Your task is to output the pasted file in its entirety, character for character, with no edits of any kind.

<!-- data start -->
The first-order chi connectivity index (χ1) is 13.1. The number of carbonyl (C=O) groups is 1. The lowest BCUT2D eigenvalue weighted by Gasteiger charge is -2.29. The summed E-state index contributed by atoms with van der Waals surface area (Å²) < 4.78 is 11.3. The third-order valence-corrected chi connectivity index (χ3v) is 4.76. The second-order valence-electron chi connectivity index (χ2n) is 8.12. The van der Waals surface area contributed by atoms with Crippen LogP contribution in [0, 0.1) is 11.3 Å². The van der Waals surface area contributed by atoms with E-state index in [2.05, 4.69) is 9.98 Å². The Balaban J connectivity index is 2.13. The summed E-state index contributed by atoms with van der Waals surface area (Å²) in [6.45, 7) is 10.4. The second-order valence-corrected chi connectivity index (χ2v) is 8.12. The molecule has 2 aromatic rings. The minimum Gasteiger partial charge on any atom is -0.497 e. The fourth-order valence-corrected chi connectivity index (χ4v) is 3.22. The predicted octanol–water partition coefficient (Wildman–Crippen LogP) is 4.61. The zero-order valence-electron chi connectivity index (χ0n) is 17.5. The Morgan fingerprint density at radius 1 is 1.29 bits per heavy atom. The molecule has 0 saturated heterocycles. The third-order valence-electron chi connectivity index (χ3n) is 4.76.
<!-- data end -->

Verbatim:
The first-order chi connectivity index (χ1) is 13.1. The number of carbonyl (C=O) groups is 1. The lowest BCUT2D eigenvalue weighted by Gasteiger charge is -2.29. The summed E-state index contributed by atoms with van der Waals surface area (Å²) < 4.78 is 11.3. The third-order valence-corrected chi connectivity index (χ3v) is 4.76. The second-order valence-electron chi connectivity index (χ2n) is 8.12. The van der Waals surface area contributed by atoms with Crippen LogP contribution in [0, 0.1) is 11.3 Å². The van der Waals surface area contributed by atoms with E-state index in [2.05, 4.69) is 9.98 Å². The Balaban J connectivity index is 2.13. The summed E-state index contributed by atoms with van der Waals surface area (Å²) in [6.45, 7) is 10.4. The second-order valence-corrected chi connectivity index (χ2v) is 8.12. The molecule has 2 aromatic rings. The minimum Gasteiger partial charge on any atom is -0.497 e. The fourth-order valence-corrected chi connectivity index (χ4v) is 3.22. The predicted octanol–water partition coefficient (Wildman–Crippen LogP) is 4.61. The zero-order valence-electron chi connectivity index (χ0n) is 17.5. The Morgan fingerprint density at radius 1 is 1.29 bits per heavy atom. The molecule has 0 saturated heterocycles. The third-order valence-electron chi connectivity index (χ3n) is 4.76.